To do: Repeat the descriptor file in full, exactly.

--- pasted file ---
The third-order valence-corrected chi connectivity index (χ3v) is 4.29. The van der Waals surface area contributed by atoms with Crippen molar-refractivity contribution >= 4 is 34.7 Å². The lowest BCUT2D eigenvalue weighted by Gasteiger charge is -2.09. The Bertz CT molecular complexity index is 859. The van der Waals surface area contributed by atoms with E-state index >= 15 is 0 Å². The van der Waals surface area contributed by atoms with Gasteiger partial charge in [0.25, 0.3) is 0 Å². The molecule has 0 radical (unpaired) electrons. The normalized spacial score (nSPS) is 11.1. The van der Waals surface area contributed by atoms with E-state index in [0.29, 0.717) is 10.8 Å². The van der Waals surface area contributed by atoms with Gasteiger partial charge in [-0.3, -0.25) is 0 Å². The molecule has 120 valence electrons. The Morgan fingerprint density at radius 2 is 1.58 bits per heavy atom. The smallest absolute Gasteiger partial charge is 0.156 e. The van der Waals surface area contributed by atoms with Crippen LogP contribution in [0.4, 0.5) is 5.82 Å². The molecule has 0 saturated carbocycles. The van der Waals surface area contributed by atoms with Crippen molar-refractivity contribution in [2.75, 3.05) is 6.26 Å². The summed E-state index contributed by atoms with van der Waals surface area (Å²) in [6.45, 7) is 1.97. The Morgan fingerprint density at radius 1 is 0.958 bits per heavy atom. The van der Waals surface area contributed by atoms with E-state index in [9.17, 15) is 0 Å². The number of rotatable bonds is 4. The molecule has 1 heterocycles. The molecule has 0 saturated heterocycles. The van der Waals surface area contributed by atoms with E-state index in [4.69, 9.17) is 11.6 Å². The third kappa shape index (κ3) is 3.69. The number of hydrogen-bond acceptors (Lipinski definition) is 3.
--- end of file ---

The third-order valence-corrected chi connectivity index (χ3v) is 4.29. The van der Waals surface area contributed by atoms with Crippen molar-refractivity contribution >= 4 is 34.7 Å². The lowest BCUT2D eigenvalue weighted by Gasteiger charge is -2.09. The Bertz CT molecular complexity index is 859. The van der Waals surface area contributed by atoms with E-state index >= 15 is 0 Å². The van der Waals surface area contributed by atoms with Gasteiger partial charge in [0.25, 0.3) is 0 Å². The molecule has 0 radical (unpaired) electrons. The normalized spacial score (nSPS) is 11.1. The van der Waals surface area contributed by atoms with E-state index in [0.29, 0.717) is 10.8 Å². The van der Waals surface area contributed by atoms with Gasteiger partial charge in [-0.3, -0.25) is 0 Å². The molecule has 120 valence electrons. The Morgan fingerprint density at radius 2 is 1.58 bits per heavy atom. The smallest absolute Gasteiger partial charge is 0.156 e. The van der Waals surface area contributed by atoms with Crippen LogP contribution in [0.4, 0.5) is 5.82 Å². The molecule has 0 saturated carbocycles. The van der Waals surface area contributed by atoms with Crippen molar-refractivity contribution in [2.75, 3.05) is 6.26 Å². The summed E-state index contributed by atoms with van der Waals surface area (Å²) in [6.45, 7) is 1.97. The Morgan fingerprint density at radius 1 is 0.958 bits per heavy atom. The van der Waals surface area contributed by atoms with E-state index in [9.17, 15) is 0 Å². The number of rotatable bonds is 4. The molecule has 1 heterocycles. The molecule has 0 saturated heterocycles. The van der Waals surface area contributed by atoms with E-state index in [4.69, 9.17) is 11.6 Å². The third kappa shape index (κ3) is 3.69. The number of hydrogen-bond acceptors (Lipinski definition) is 3.